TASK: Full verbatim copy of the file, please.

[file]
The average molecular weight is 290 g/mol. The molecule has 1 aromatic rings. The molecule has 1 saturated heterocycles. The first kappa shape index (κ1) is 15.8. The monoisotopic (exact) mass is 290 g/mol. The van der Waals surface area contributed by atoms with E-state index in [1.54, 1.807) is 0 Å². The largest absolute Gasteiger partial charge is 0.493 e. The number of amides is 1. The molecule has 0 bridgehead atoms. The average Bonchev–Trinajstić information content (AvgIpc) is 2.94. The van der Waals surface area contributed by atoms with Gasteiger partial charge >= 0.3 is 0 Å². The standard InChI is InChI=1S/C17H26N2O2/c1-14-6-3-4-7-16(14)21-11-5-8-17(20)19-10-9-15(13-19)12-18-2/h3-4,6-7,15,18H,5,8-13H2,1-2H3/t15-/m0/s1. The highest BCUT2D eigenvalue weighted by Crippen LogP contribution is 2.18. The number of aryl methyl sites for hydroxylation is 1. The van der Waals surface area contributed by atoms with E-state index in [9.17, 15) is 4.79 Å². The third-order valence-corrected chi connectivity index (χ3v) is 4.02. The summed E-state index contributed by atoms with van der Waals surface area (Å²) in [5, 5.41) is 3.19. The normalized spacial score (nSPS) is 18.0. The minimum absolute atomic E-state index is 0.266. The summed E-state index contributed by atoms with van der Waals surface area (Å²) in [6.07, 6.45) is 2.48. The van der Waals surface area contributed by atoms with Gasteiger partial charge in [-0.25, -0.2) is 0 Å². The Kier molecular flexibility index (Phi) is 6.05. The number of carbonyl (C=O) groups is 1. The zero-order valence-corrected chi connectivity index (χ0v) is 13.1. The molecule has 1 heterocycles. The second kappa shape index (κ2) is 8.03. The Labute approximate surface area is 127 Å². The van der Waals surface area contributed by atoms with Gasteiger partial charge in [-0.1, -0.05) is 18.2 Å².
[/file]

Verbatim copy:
The average molecular weight is 290 g/mol. The molecule has 1 aromatic rings. The molecule has 1 saturated heterocycles. The first kappa shape index (κ1) is 15.8. The monoisotopic (exact) mass is 290 g/mol. The van der Waals surface area contributed by atoms with E-state index in [1.54, 1.807) is 0 Å². The largest absolute Gasteiger partial charge is 0.493 e. The number of amides is 1. The molecule has 0 bridgehead atoms. The average Bonchev–Trinajstić information content (AvgIpc) is 2.94. The van der Waals surface area contributed by atoms with Gasteiger partial charge >= 0.3 is 0 Å². The standard InChI is InChI=1S/C17H26N2O2/c1-14-6-3-4-7-16(14)21-11-5-8-17(20)19-10-9-15(13-19)12-18-2/h3-4,6-7,15,18H,5,8-13H2,1-2H3/t15-/m0/s1. The highest BCUT2D eigenvalue weighted by Crippen LogP contribution is 2.18. The number of aryl methyl sites for hydroxylation is 1. The van der Waals surface area contributed by atoms with E-state index in [9.17, 15) is 4.79 Å². The third-order valence-corrected chi connectivity index (χ3v) is 4.02. The summed E-state index contributed by atoms with van der Waals surface area (Å²) in [5, 5.41) is 3.19. The normalized spacial score (nSPS) is 18.0. The minimum absolute atomic E-state index is 0.266. The summed E-state index contributed by atoms with van der Waals surface area (Å²) in [6.07, 6.45) is 2.48. The van der Waals surface area contributed by atoms with Gasteiger partial charge in [-0.25, -0.2) is 0 Å². The Kier molecular flexibility index (Phi) is 6.05. The number of carbonyl (C=O) groups is 1. The zero-order valence-corrected chi connectivity index (χ0v) is 13.1. The molecule has 1 heterocycles. The second kappa shape index (κ2) is 8.03. The Labute approximate surface area is 127 Å². The van der Waals surface area contributed by atoms with Gasteiger partial charge in [-0.1, -0.05) is 18.2 Å².